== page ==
Knowing the warning signs of anorexia can help parents to aid their child in receiving treatment before the disease progresses to dangerous levels.
No parent wants to believe that her child could be suffering from an eating disorder, but each year thousands of children, teens and young adults are diagnosed with eating disorders such as anorexia. Anorexia is an eating disorder that causes a person to starve him or herself. Anorexia tends to develop in young people (especially girls, but not always) who have a need for some control in their life. If your child is under a great deal of stress in his or her academic or personal life, it could signal susceptibility to anorexia.
Anorexia is not always easy to recognize because many young people are concerned about their weight without suffering from the disease. If you have any concern at all, it is important to talk to your child and possibly seek professional help. Knowing the warning signs of anorexia can help parents to aid their child in receiving treatment before the disease progresses to dangerous levels.
This can be an indicator of anorexia, but many girls with anorexia do not have extreme weight loss. However, if your child loses weight suddenly or dramatically, you should be concerned about anorexia.
Obsession With Food
People with anorexia are obsessed with food. Although they restrict what they eat, food consumes them. They may eat very small portions or eat unusual food combinations. They may be preoccupied with calories or cooking. Look out for teens and young adults who always have an excuse as to why they're not eating . Another warning sign of anorexia is someone who is constantly drinking diet soda.
Distorted Body Image
A major indicator of anorexia is that a young girl does not see her body as it truly is. She may think that she is fat, even if she's far from it. She may particularly hate one area of her body, such as her stomach or thighs. People with anorexia are never satisfied with their body, no matter how thin they get. Many young women with anorexia weigh themselves frequently as well.
Some people with anorexia have trouble discussing their feelings or brush off concerns others have about their health with simple excuses. They may be moody and respond to confrontation with extreme actions, such as bursts of anger or withdrawal.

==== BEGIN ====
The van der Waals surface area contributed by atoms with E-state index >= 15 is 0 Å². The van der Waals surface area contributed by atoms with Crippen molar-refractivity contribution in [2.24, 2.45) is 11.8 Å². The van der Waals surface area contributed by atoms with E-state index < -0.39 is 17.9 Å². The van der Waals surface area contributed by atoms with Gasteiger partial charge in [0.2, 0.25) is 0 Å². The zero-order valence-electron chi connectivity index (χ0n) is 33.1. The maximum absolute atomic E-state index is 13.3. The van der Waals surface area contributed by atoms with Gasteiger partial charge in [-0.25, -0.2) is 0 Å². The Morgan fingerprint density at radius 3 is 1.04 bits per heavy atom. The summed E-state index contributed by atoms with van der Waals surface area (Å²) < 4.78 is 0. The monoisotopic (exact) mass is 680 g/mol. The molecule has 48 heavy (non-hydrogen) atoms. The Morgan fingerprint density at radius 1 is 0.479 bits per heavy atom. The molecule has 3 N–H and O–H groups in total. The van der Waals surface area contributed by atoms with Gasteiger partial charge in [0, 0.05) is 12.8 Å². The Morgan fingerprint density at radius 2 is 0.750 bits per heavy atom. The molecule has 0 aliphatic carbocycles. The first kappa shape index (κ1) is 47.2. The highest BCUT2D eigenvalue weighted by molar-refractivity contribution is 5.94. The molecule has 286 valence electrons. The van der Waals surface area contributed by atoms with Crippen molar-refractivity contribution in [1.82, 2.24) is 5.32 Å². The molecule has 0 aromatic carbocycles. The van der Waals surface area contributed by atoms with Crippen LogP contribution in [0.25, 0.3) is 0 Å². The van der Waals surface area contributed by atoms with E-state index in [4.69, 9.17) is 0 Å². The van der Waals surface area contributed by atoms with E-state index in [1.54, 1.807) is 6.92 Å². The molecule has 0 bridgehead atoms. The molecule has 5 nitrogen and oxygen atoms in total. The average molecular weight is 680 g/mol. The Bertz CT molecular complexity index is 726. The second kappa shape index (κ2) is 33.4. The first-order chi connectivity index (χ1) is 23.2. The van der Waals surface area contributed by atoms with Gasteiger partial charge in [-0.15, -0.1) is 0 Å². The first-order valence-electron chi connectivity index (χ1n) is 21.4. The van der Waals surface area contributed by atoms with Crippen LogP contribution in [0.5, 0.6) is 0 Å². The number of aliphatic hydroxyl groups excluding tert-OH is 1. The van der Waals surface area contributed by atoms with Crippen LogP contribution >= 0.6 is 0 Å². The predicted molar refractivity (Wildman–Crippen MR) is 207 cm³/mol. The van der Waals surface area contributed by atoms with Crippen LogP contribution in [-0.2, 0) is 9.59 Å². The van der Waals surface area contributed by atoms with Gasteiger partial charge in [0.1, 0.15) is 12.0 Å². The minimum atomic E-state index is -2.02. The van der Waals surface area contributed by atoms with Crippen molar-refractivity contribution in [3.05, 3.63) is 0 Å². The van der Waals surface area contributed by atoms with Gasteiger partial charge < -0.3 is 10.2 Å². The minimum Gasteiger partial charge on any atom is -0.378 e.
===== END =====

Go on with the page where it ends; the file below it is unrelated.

A teen who exercises constantly may be trying to do more than get in shape for the soccer team. Obsessive exercise is often an indicator of a bigger problem.
Nausea or Bloating
People with anorexia often complain about feeling nauseas or bloated after eating, even if they ate a normal (or less than normal) amount.
Girls with anorexia often feel cold. If your daughter seems to be cold all the time, especially if the temperature is normal or nobody else seems chilly, it can be a warning sign of anorexia. Look for someone who dresses in layers to combat feeling cold.
Losing hair or having thinning hair is common among those with anorexia.
Stops Getting Her Period
Sometimes girls with anorexia stop getting their period because their body has undergone too much stress. You may notice this in conjunction with severe weight loss.
Self-harm can be an indicator of anorexia, as well as other disorders that require professional treatment.
Eating disorders can be treated, but remaining recovered is a lifelong battle. Treating anorexia may involve psychological help as well as nutritional feeding and medical monitoring. Talk to your child's doctor if you fear that he or she has anorexia.
The side effects of anorexia can be so severe that they shorten a person's life. Learn about the mental and physical dangers asssociated with this disease.
Learning how to treat anorexia begins with an understanding that the disease is psychological in nature. Constant, loving support is required to break the mental barriers that keep anorexics from building a healthy relationship with food.